Heroic Fantasy Part I: A Discussion with Hot New Authors

Heroicabercrombie_3 For awhile now, the heroic fantasy field has been experiencing a revival through the stellar efforts of authors like George R.R. Martin, Robin Hobb, Steven Erikson, R. Scott Bakker, and the godfather of modern heroic fantasy, Glen Cook. Now, another wave of re-interpretation and innovation is sweeping across the Fantasy field like an invading army--providing gritty, realistic, and complex storylines and characters, within the wider context of giving readers hours and hours of exciting entertainment. I thought it would be a good idea, then, to interview a few of the most interesting authors from this "next generation": Joe Abercrombie (The Blade Itself), Karen Miller (The Innocent Mage and The Awakened Mage), Brian Ruckley (Winterbirth), and Brandon Sanderson (The Final Empire and Well of Ascension). And, over the next year, I'll make sure to feature ever more of the new generation of heroic fantasy writers, including Patrick Rothfuss, K.J. Parker, and Daniel Abraham.


Amazon.com: What makes your take on heroic or epic fantasy different?


Joe Abercrombie: I try to write fantasy (emphasis on try), with all the grit, and cruelty, and humour of real life, where good and evil are a matter of where you stand, just like in the real world. I try to write characters with real contradictions, confusions, complexities, obsessions, and to put the reader right inside their heads. I try to leave world-building in the background and concentrate on the people and the interactions between them.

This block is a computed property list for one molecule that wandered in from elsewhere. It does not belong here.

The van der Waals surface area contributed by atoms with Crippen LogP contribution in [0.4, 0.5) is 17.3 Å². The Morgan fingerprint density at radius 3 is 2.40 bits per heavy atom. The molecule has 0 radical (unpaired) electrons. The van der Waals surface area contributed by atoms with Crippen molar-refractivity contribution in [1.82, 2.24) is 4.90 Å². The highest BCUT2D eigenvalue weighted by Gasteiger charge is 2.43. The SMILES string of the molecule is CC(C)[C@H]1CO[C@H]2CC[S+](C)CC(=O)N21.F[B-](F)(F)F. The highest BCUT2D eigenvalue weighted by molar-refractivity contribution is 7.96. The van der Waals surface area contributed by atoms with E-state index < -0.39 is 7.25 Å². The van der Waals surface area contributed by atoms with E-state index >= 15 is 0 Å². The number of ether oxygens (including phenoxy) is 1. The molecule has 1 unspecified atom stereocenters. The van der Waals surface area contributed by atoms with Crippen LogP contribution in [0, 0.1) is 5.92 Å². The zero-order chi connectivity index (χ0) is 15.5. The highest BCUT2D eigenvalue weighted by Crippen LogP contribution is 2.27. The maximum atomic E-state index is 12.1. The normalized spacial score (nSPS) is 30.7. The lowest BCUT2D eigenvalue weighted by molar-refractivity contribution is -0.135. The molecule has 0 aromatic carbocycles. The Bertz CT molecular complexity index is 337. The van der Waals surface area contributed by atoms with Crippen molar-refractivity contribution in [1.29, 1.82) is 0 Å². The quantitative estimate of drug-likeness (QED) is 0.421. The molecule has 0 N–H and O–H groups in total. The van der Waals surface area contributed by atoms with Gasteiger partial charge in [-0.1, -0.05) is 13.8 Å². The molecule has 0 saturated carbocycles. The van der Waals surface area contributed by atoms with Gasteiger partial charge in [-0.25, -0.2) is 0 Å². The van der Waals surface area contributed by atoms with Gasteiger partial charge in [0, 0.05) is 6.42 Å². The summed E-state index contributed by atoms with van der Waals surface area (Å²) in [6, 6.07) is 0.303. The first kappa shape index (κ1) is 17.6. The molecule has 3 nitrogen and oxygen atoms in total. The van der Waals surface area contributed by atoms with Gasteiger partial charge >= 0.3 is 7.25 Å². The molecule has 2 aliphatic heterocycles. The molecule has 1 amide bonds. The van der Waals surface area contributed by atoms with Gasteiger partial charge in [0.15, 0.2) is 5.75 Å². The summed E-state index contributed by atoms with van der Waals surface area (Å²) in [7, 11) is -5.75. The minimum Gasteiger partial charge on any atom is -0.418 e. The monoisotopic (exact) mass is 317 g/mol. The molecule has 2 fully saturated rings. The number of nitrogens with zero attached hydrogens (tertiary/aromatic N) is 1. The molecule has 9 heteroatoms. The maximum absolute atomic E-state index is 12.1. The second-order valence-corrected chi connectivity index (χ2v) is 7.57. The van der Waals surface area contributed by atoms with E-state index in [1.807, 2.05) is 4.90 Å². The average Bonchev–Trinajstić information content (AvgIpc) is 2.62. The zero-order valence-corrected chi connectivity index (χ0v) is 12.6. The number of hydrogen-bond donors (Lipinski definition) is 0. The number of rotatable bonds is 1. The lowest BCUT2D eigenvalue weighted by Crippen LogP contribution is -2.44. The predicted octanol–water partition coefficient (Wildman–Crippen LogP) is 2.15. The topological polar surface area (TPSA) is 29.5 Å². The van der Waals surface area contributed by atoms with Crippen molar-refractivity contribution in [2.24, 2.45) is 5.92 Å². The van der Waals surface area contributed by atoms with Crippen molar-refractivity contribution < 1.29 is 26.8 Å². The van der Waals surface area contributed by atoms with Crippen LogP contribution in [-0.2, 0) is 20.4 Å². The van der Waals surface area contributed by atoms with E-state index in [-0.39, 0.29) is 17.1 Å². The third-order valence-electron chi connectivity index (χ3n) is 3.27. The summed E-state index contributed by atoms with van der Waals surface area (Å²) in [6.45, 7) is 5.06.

Karen Miller: My work is predominantly character-driven. Most of the action derives from the internal landscape, desires and psychologies of the characters, rather than huge external set pieces and sweeping vistas, as it were. Those tend to form the backdrop of my novels--what really interests me is the impact of events on a cast of individuals. How the big picture looks through the eyes of the people involved.


Heroicmiller_3 Brian Ruckley: The single commonest word used by readers to describe Winterbirth seems to be "gritty," so I guess that might be it. I tried to make my imagined world pretty realistic, in everything from its landscapes to its politics, its characters to its battles. This is fantasy in which no character is safe once the world starts to slip towards chaos, and where even the bad guys think they have good reasons for most of what they do